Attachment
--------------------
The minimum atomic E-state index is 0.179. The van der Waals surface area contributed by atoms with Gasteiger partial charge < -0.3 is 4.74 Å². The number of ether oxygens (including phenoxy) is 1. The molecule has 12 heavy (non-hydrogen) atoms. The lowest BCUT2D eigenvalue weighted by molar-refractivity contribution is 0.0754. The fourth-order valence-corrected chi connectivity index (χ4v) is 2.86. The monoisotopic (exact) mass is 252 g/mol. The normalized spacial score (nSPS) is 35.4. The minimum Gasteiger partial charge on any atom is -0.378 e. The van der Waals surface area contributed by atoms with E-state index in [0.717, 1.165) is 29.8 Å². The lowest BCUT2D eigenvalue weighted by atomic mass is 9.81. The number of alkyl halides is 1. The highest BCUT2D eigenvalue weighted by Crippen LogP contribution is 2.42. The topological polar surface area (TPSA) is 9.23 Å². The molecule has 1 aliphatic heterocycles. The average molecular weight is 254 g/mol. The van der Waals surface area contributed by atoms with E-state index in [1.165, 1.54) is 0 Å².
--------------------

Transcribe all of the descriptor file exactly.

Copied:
The minimum atomic E-state index is 0.179. The van der Waals surface area contributed by atoms with Gasteiger partial charge < -0.3 is 4.74 Å². The number of ether oxygens (including phenoxy) is 1. The molecule has 12 heavy (non-hydrogen) atoms. The lowest BCUT2D eigenvalue weighted by molar-refractivity contribution is 0.0754. The fourth-order valence-corrected chi connectivity index (χ4v) is 2.86. The monoisotopic (exact) mass is 252 g/mol. The normalized spacial score (nSPS) is 35.4. The minimum Gasteiger partial charge on any atom is -0.378 e. The van der Waals surface area contributed by atoms with E-state index in [0.717, 1.165) is 29.8 Å². The lowest BCUT2D eigenvalue weighted by atomic mass is 9.81. The number of alkyl halides is 1. The highest BCUT2D eigenvalue weighted by Crippen LogP contribution is 2.42. The topological polar surface area (TPSA) is 9.23 Å². The molecule has 1 aliphatic heterocycles. The average molecular weight is 254 g/mol. The van der Waals surface area contributed by atoms with E-state index in [1.165, 1.54) is 0 Å².